Things with the band became increasingly complicated, too. In 2003, after threats of legal action from a similarly named band from Philadelphia, the band had to change their name to Give Up The Ghost, and as the band got bigger, they became less and less comfortable with the situations they found themselves in. “We had exhausted the band, mentally, physically, emotionally,” the vocalist offers. “We were at a point where we were like, ‘Okay, what are we going to do?’ We could’ve just kept doing the same thing and signed to a label and go on Warped Tour, but that was not interesting to us at all. It’s not who I am, it’s not who I like, and it’s not what I want to do.”

“I just walked away,” he explains of the burnout. “I had a breakdown. I just couldn’t do it, I was exhausted.”

On the eve of a European tour in support of their second album Down Til They’re Underground in 2004, Wesley called it quits. “I said, I can’t do this anymore I have to go take care of myself or I’m going to do something bad.” And with that, American Nightmare was over.

After the band ended, he threw himself into other projects. He formed Some Girls, a grindcore band featuring members of The Locust, The Plot To Blow Up The Eiffel Tower and Unbroken, they did some EPs on Deathwish and Epitaph before splitting. He moved from Boston to Philadelphia and opened a performance space and bookshop that focused on underground literature. He grew Heartworm Press, his publishing house that releases rare works, poetry and photography books by counterculture luminaries, as well as limited edition LPs.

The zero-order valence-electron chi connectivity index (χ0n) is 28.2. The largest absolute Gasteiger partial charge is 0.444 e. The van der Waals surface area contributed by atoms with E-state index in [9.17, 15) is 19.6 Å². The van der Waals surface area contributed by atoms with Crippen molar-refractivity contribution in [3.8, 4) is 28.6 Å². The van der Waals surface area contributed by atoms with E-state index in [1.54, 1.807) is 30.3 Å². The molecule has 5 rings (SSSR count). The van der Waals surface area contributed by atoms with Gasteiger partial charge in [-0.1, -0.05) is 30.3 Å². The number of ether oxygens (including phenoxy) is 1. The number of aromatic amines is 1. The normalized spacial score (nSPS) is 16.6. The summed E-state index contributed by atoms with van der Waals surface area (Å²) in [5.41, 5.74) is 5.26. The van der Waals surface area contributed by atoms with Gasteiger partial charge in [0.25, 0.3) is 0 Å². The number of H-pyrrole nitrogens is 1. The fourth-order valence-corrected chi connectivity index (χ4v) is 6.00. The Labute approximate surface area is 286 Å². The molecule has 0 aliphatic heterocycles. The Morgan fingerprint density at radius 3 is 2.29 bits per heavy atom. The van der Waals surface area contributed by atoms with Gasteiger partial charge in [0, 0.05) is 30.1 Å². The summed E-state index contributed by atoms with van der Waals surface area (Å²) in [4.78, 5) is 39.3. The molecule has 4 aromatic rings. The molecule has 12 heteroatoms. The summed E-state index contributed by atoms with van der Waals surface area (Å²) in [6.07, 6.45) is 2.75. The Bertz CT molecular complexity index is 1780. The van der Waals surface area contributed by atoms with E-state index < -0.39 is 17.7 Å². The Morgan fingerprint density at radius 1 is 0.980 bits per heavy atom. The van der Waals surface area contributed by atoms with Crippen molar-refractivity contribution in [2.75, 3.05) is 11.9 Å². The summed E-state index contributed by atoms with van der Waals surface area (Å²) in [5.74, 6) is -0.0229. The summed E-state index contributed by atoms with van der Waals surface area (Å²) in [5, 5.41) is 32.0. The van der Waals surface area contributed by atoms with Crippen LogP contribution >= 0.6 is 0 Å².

American Nightmare - The World Is Blue

Perhaps most notably, he formed Cold Cave, a hugely successful going concern that spans darkwave, noise and electronic that often produces near-perfect moments of synthpop, not a million miles from the output of New Order or Depeche Mode. Through Cold Cave he has worked with experimental musicians like Prurient, Genesis P-Orridge and Boyd Rice, as well techno artist Black Asteroid and fashion designer Rick Owens.

The legend and influence of American Nightmare continued to grow in the band’s absence, though. Maybe they gained a few new fans due to an accidental co-sign by Pete Wentz (in 2007, it emerged that Fall Out Boy had “borrowed” some American Nightmare lyrics for a few songs, resulting in an out-of-court settlement and Wesley receiving a credit in the liner notes of both the multi-platinum selling From Under The Cork Tree and Infinity On High). Or maybe they’re just a really important band.

Around 2011, American Nightmare started getting calls about playing shows again, and the time seemed right, so they went for it. The first shows were explosive and joyous – Ryan Gosling was rumoured to have attended an early one – and a new generation of kids, perhaps catching their powerful, cathartic performances on YouTube, were turning up to them. This wasn’t an exercise in nostalgia, the band were once again an exciting going concern, and buoyed by their reception, in 2017 the band decided they wanted to do a new album.